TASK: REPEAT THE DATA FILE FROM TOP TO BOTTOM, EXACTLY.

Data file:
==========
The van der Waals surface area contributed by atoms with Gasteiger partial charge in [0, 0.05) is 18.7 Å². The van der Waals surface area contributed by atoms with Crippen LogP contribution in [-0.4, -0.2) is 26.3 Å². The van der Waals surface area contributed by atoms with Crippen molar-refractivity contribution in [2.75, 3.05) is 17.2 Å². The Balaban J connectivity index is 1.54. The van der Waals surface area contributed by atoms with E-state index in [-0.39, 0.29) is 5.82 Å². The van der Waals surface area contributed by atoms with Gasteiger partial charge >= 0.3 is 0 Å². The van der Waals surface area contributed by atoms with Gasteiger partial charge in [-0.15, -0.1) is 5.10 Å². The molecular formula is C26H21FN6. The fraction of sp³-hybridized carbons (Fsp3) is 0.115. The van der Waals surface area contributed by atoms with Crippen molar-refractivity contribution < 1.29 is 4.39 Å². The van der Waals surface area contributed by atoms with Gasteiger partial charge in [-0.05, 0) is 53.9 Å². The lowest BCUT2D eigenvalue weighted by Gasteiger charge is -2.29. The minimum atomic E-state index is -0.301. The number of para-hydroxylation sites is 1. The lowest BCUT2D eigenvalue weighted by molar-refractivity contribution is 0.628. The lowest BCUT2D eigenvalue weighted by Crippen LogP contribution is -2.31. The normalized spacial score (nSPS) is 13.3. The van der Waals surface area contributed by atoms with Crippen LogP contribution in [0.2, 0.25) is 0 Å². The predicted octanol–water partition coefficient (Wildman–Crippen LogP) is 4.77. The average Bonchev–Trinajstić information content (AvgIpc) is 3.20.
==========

The van der Waals surface area contributed by atoms with Gasteiger partial charge in [0, 0.05) is 18.7 Å². The van der Waals surface area contributed by atoms with Crippen LogP contribution in [-0.4, -0.2) is 26.3 Å². The van der Waals surface area contributed by atoms with Crippen molar-refractivity contribution in [2.75, 3.05) is 17.2 Å². The Balaban J connectivity index is 1.54. The van der Waals surface area contributed by atoms with E-state index in [-0.39, 0.29) is 5.82 Å². The van der Waals surface area contributed by atoms with Gasteiger partial charge >= 0.3 is 0 Å². The van der Waals surface area contributed by atoms with Gasteiger partial charge in [-0.15, -0.1) is 5.10 Å². The molecular formula is C26H21FN6. The fraction of sp³-hybridized carbons (Fsp3) is 0.115. The van der Waals surface area contributed by atoms with Crippen molar-refractivity contribution < 1.29 is 4.39 Å². The van der Waals surface area contributed by atoms with Gasteiger partial charge in [-0.05, 0) is 53.9 Å². The lowest BCUT2D eigenvalue weighted by Gasteiger charge is -2.29. The minimum atomic E-state index is -0.301. The number of para-hydroxylation sites is 1. The lowest BCUT2D eigenvalue weighted by molar-refractivity contribution is 0.628. The lowest BCUT2D eigenvalue weighted by Crippen LogP contribution is -2.31. The normalized spacial score (nSPS) is 13.3. The van der Waals surface area contributed by atoms with Crippen LogP contribution in [0.2, 0.25) is 0 Å². The predicted octanol–water partition coefficient (Wildman–Crippen LogP) is 4.77. The average Bonchev–Trinajstić information content (AvgIpc) is 3.20.